Winners and losers of healthcare financing reform
George Cautherley, Convenor, Healthcare Policy Forum
The government is currently consulting the public on healthcare reform. Examining who stands to benefit and who will be hurt under the proposed healthcare financing reform options should be an important issue not to be overlooked. This is because in public policy-making, reasons have to be provided to justify the resulting distribution of benefits and burdens among different social groups under each and every reform option.
Since profit tax and salary tax increase is a non-option in the government's healthcare financing reform proposal, business will become the only sure winner as its tax burden will be lessened. Salaried taxpayers, as a group, will also gain as their tax burdens will also be lessened. However, depending on the reform option being considered, some in this group will gain more, some will gain less, and some will suffer a net loss. As regards non-taxpayers, they will become definite losers as they are destined to shoulder part of the future healthcare costs. Similar to the salaried taxpayers, depending on the reform option under consideration, some non-taxpayers will be hit more badly than others.
If out-of-pocket payments or voluntary health insurance are adopted, those who use healthcare or wish to purchase health insurance will have to pay more, disregarding whether they are taxpayers or not. Among the taxpayers, however, those earning higher salaries will be paying less as the amounts they pay for health services or insurance will be compensated for by concomitant tax reductions. For the non-taxpayers, since the healthcare needs of the very low income group will very likely continue to be subsidized, it is those at middle-low income levels who will be hurt the most as the less one earns, the higher the proportion of income going to out-of-pocket payments or insurance premiums.
If mandatory health insurance is adopted, both taxpayers and non-taxpayers will be required to take out health insurance and pay the same level of premium. Under this option, as under the two options discussed above and for the same reasons, higher-income taxpayers will be the major beneficiaries while the middle-low-income non-taxpayers will be hurt most. If social health insurance or medical saving accounts or personal healthcare reserve is adopted, wage-earners above a certain income level will be required to contribute a certain percentage of their monthly salaries to their health accounts or as social healthcare insurance premiums. The maximum amount to be contributed will most likely be capped at a certain income level. If contribution is capped, then all three options will benefit high-income taxpayers more than their low- income counterparts. This is because for the taxpayers with income above the capped level, the more they earn, the less the proportion of their income will be going to their contributions while the more they will gain through concomitant tax reductions. Compared to the taxpayers, non-taxpayers who are required to contribute will suffer a net loss because they will not be able to enjoy any tax relief.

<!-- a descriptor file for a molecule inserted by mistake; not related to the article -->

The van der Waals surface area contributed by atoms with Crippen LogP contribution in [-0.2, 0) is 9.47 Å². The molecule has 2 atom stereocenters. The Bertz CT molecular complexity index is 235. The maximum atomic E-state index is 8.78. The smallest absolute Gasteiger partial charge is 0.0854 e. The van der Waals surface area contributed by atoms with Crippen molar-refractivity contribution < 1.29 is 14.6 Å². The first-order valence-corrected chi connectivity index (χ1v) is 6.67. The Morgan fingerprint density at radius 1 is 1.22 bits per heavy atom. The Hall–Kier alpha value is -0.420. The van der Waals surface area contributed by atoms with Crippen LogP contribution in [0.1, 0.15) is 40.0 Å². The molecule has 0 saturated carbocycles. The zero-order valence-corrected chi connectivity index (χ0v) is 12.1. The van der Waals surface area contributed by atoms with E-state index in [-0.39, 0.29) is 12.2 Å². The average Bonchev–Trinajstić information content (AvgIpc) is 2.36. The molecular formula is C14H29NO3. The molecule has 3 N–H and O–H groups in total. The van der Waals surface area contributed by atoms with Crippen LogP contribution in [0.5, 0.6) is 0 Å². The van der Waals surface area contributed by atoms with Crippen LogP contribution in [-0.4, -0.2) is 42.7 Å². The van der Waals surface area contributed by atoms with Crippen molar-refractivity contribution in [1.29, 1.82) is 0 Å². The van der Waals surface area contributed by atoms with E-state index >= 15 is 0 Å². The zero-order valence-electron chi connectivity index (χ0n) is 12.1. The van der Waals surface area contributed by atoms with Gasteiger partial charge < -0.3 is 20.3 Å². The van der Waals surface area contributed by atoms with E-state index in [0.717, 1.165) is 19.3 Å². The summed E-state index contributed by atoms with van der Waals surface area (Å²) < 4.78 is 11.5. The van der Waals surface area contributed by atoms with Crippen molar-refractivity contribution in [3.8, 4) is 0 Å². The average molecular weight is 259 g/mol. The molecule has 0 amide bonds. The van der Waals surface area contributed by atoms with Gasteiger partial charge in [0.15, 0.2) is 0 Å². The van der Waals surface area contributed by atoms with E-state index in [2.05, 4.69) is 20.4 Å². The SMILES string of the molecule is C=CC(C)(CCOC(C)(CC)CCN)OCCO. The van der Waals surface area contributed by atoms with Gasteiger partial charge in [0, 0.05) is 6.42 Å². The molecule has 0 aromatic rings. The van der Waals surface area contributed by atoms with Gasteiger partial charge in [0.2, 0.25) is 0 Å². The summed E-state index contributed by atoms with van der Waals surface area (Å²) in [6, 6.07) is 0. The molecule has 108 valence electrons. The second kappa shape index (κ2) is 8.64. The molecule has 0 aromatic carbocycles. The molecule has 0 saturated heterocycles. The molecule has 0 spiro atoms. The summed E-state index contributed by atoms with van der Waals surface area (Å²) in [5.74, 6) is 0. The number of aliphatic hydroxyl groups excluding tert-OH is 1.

In brief, while the government's healthcare financing reform proposal may appear complex, in terms of who gains and who loses, the picture is quite transparent and simple: business will gain; high-income taxpayers will gain more than low-income taxpayers; non-taxpayers at relatively higher income levels will lose. The reform proposal as a whole in fact requires middle-low-income groups to shoulder a disproportionate burden for healthcare costs. In effect, the government's proposal is a proposal to transfer future healthcare cost burdens from business and high-income groups to middle-low-income groups.
Given that the richest 10% of households in Hong Kong earns 41% of total household income while corresponding figures in other advanced countries such as Germany and the Netherlands are 22.1% and 22.9% respectively, and that 44% of Hong Kong's total healthcare expenditure already comes from private means while corresponding figures in OECD countries average 30%, the government owes society an explanation as to why the distribution of benefits and burdens in its healthcare financing reform proposal is morally acceptable. As it stands, the government's proposal seems to be saying that "for whosoever hath, to him shall be given, and he shall have more abundance: but whosoever hath not, from him shall be taken away even that he hath". If this is the case, we argue that it is morally unacceptable.
An abridged Chinese version of this article was published in Ming Pao on 12 May 2008 (below).
假如「社會醫療保障 」或「醫療儲蓄戶口」或「個人健康保險儲備」的方案被採納，工資高於某水平的在職人士須將其每月工資的某個百分率存入個人戶口或用作繳付社會醫療保障保費。一般而言，這3個方案的供款額都會設有上限，即收入高於某設定水平的人士只需按設定水平的供款額供款。例如，如果入息上限為2萬元，而供款率為3% （供款額為600元），則月入高於2萬元者也只需供款600元。假如供款設有上限，那麼這3個方案給予高收入納稅人的好處將高於低收入納稅人，因為對於收入高於入息上限水平的人士而言，收入愈高，供款佔收入的比率就愈低；另一方面，他們稅務寬減的得益亦愈高。相對於納稅人，由於非納稅人將不會享受到任何稅務寬減，他們將會是這3個方案的最大受害者。
The above does not necessarily represent the views of the Foundation. Reproduction of the article requires written permission from the author.